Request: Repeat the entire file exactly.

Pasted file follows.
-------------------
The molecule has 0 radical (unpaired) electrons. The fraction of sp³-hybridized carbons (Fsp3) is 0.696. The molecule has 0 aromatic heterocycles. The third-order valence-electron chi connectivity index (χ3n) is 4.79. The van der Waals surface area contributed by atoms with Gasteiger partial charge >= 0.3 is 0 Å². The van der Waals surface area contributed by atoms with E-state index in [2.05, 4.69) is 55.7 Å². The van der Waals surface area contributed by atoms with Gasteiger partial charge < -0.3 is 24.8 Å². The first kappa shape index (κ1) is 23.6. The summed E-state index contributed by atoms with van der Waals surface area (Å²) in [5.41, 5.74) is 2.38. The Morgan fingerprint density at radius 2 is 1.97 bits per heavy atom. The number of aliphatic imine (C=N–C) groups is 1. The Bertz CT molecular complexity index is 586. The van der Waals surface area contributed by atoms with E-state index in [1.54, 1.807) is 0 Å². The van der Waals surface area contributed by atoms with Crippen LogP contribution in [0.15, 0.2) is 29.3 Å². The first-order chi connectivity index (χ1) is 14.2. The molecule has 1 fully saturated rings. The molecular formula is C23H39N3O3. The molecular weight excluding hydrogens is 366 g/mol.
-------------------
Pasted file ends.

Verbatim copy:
The molecule has 0 radical (unpaired) electrons. The fraction of sp³-hybridized carbons (Fsp3) is 0.696. The molecule has 0 aromatic heterocycles. The third-order valence-electron chi connectivity index (χ3n) is 4.79. The van der Waals surface area contributed by atoms with Gasteiger partial charge >= 0.3 is 0 Å². The van der Waals surface area contributed by atoms with E-state index in [2.05, 4.69) is 55.7 Å². The van der Waals surface area contributed by atoms with Gasteiger partial charge < -0.3 is 24.8 Å². The first kappa shape index (κ1) is 23.6. The summed E-state index contributed by atoms with van der Waals surface area (Å²) in [5.41, 5.74) is 2.38. The Morgan fingerprint density at radius 2 is 1.97 bits per heavy atom. The number of aliphatic imine (C=N–C) groups is 1. The Bertz CT molecular complexity index is 586. The van der Waals surface area contributed by atoms with E-state index in [1.54, 1.807) is 0 Å². The van der Waals surface area contributed by atoms with Crippen LogP contribution in [0.15, 0.2) is 29.3 Å². The first-order chi connectivity index (χ1) is 14.2. The molecule has 1 fully saturated rings. The molecular formula is C23H39N3O3. The molecular weight excluding hydrogens is 366 g/mol.